2. Is this ‘fair’ or socially just?

I can already hear the complaints from the old people in the back who are complaining that this is unjust.

“I’ve paid my taxes for X number of years! I deserve to have this covered as a contributing member of society.”

So, let’s investigate this claim that they have paid into the system, and we’ll clearly see that this is false. People born before 1975 have elected the worst deficit spending governments in Canadian history. They lived well off of huge government debt that will have to be repaid by the students about to graduate today (they also did this while having their own tuition heavily subsidized).

Please don’t use the excuse that “I never voted for these governments! I voted NDP, Green or Rhino Party!” as if that would somehow exempt you from this. We have a clear legal precedent in Canada in which everyone who benefited from the collective good should also be liable for the costs. All of you pre-75ers reaped the benefits of deficit spending, it’s only fair that you share the consequences of it.

Some might notice that 1975 also includes people who voted in the 1993 federal election (Jean Chretien’s first term as prime minister), which was a sound defeat for the fiscally irresponsible Tories before them. Now, while this Liberal government actually reduced government spending substantially, (eventually balancing the books by their second term) during this term they also robbed unemployment insurance surpluses to eventually achieve a balanced budget. So, sorry this term doesn’t count. Also, with the way the current government is spending, it’s possible that we could bump this to anyone eligible to vote in 2011, making that year up to anyone born before 1993.

There are also many costs that are yet to be calculated. Such the huge environmental clean-ups like the water in the Great Lakes or the environmental (and long term economic) disaster in the Alberta Tar sands. Or the yet unknown consequences of climate change, when we have now known for decades that we could and should do something about it, but failed to actually live up to our responsibility (climate change deniers, don’t even bother commenting).


Young people going to school today face a difficult future ahead of them. They’re likely going to be the first generation of Canadians who are not going to be better off than their parents. They will be burdened with our horrible credit rating, massive federal and provincial debts, the near-bankrupt pension fund supporting the baby-boomers (which will likely not survive long enough to support them when they retire), massive environmental clean-ups and huge costs to repair long neglected and poorly maintained infrastructure.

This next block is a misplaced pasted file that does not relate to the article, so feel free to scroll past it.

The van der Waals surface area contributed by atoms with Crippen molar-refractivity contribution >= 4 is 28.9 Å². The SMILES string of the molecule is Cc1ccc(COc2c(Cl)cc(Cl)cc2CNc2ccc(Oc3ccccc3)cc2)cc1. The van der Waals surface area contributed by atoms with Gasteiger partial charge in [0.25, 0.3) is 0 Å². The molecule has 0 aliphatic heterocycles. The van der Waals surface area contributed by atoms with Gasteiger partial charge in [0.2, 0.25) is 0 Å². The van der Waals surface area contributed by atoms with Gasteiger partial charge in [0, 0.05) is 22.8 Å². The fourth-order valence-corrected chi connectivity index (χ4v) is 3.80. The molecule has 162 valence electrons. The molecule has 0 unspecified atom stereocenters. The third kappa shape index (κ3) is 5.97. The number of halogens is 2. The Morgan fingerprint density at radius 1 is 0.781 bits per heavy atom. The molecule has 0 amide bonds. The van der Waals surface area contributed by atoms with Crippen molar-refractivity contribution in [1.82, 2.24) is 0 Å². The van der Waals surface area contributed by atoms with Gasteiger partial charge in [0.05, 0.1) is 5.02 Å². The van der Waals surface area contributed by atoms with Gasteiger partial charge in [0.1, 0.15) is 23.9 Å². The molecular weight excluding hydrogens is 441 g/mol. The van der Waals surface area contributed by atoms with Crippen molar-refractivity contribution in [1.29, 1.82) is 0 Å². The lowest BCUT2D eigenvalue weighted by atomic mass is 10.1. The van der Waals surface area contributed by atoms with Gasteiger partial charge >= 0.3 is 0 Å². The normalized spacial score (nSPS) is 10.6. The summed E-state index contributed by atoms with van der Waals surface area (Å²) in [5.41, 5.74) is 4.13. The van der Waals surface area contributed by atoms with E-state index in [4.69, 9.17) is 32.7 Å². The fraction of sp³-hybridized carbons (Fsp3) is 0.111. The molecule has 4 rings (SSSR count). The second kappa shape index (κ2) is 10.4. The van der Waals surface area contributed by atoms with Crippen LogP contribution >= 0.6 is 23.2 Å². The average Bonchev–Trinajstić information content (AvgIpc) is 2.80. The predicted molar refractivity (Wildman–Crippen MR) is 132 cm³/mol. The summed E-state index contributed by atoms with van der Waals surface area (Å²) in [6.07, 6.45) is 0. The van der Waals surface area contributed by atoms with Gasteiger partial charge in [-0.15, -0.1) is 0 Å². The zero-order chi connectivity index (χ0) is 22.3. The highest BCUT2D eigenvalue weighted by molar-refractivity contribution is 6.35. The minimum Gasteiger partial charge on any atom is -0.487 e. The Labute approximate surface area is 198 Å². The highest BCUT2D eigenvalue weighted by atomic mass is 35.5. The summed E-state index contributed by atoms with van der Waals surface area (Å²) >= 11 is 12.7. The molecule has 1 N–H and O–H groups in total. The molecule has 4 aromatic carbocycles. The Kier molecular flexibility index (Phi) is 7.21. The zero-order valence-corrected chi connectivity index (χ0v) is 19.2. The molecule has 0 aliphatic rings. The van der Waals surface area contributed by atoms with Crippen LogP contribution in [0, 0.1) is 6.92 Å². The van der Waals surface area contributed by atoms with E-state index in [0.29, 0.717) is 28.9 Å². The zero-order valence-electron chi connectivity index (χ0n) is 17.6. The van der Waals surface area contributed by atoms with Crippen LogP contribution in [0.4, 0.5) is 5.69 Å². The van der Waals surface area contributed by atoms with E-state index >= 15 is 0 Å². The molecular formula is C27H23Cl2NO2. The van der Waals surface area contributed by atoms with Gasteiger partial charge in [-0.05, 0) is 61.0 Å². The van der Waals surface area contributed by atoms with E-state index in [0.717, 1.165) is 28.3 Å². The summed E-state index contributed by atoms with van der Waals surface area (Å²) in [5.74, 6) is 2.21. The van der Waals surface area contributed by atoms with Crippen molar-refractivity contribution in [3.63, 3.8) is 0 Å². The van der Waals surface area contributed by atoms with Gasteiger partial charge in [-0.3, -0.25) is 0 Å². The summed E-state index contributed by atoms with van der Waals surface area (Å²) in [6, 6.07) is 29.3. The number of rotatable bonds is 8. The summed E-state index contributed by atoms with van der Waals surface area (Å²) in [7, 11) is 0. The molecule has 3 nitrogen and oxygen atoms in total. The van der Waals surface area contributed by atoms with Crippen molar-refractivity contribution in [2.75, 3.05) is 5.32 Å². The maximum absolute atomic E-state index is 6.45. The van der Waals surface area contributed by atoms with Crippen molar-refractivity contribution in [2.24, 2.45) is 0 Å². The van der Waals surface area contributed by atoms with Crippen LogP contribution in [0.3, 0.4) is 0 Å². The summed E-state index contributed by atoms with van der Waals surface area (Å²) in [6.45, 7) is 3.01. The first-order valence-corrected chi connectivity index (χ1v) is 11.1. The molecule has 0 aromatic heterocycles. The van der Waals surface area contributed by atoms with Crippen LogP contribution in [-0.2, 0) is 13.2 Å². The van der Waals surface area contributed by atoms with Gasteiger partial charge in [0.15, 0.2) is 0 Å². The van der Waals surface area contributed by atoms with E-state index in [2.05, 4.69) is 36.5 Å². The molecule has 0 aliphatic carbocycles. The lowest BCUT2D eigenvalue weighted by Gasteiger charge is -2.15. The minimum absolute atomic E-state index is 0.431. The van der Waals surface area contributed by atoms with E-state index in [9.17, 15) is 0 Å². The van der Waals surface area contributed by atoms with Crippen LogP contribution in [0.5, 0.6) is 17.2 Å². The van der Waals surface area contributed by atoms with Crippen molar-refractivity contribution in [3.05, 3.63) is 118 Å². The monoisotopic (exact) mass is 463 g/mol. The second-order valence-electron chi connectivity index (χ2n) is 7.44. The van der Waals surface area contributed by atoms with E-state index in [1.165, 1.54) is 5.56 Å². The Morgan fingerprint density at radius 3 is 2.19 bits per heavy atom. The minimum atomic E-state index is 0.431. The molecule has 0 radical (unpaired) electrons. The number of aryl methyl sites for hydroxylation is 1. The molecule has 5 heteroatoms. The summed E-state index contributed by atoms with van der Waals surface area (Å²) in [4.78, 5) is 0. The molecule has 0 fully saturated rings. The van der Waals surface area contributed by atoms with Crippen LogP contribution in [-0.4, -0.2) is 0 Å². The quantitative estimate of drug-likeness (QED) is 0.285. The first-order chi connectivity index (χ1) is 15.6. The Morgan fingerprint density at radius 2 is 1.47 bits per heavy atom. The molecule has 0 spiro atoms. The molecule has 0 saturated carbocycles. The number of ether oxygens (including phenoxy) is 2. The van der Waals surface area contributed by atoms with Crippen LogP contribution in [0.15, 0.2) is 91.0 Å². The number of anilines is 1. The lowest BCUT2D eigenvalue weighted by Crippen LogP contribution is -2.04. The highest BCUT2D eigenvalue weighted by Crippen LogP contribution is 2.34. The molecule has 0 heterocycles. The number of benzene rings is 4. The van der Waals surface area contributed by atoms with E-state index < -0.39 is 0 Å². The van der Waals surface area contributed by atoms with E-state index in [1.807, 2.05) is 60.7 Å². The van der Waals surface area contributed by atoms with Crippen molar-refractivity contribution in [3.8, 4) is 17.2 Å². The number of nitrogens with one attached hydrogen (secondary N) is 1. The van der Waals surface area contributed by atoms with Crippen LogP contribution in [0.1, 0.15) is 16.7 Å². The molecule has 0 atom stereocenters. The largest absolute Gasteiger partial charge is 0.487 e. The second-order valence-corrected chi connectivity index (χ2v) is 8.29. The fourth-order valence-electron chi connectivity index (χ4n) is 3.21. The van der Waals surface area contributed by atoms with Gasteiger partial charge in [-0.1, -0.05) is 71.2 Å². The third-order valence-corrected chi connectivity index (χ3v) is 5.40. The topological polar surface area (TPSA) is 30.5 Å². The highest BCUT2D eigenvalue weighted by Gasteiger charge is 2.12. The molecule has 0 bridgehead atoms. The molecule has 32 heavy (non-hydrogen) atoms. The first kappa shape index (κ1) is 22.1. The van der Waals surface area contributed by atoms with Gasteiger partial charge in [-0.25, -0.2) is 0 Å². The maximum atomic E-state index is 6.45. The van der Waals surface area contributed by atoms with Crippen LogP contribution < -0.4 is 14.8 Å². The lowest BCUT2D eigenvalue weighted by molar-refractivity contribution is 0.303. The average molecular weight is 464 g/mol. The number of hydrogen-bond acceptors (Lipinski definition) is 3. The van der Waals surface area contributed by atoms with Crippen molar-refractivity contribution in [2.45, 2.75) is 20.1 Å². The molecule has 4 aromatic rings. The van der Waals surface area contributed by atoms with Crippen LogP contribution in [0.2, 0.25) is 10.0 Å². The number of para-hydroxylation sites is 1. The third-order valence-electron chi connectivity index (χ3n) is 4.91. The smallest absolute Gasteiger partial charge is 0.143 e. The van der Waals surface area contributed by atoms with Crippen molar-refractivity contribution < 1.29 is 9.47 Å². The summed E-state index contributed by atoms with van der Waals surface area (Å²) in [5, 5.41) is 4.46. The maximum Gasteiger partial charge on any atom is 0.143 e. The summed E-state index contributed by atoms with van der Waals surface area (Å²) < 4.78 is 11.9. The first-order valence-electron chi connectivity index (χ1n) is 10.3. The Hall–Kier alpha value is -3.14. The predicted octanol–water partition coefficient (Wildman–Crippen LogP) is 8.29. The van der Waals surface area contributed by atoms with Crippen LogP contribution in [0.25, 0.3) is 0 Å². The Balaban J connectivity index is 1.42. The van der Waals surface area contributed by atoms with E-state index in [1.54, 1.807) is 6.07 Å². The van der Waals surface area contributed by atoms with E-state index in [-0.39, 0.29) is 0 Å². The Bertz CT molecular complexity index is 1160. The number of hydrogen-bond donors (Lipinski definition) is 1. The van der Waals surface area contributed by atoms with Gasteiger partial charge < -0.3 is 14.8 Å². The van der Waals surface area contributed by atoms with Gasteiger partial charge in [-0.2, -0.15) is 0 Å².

If they do managed to get a university degree, they will earn, on average $52,000 a year — the top 22% of income earners in the province — which puts them in the demographic that pays 74% of the income taxes in Quebec. So, they will definitely pay ‘their fair share’ once they graduate, low or free tuition is definitely not a free ride or a handout. In short, telling students that while they earn the education necessary to pay for our decades of deficit spending, they also have to incur massive amounts of private debt is not only unfair, but it is unethical. Funding their education is the very least we can do.

NOTE: Before I get accused of being one of those ‘freeloaders’ who just wants their lunch paid for: I was born in 1971, and it took me 10 years to pay off my student loans — and my tuition was less than 1/2 of what the tuition will be after this next increase. So, you’re right, just like everyone else born before 1975, I am a freeloader. However, I don’t want a free lunch, I think it’s time that we pay the bill instead of passing it down to the next generation.

7 thoughts on “A Modest Proposal to Cover Tuition Costs

  1. First off, I want to quibble a little with your dates. You include Gen Xers in your freeloaders. Being of that mal-timed generation, and having yet to have worked in the general milieu of my studies (and yet to have earned anything even close to $52,000 a year) I can’t help but conclude I missed the queue for a lunch pass. And for the elderly, let’s skip the formalities, don’t have money for a hip replacement? into the stew pot you go. I have heard a lifetime of self-entitlement makes for tough and stringy ragout, but that cushy corporate job makes for a nice, tender flank.

    1. Hi Alison,

      Thanks for the feedback, and for commenting on here. I got a lot of feedback from folks elsewhere (verbally, email, etc.), but despite my requests none of them voiced their opinions here. I even got some vitriol from some whom I suspect didn’t know I had picked ‘A Modest Proposal’ very intentionally — I guess Swift isn’t as well read as I had suspected. I wonder what they would have thought if I had suggested eating babies? Maybe one day someone will write about Banker Sirloin.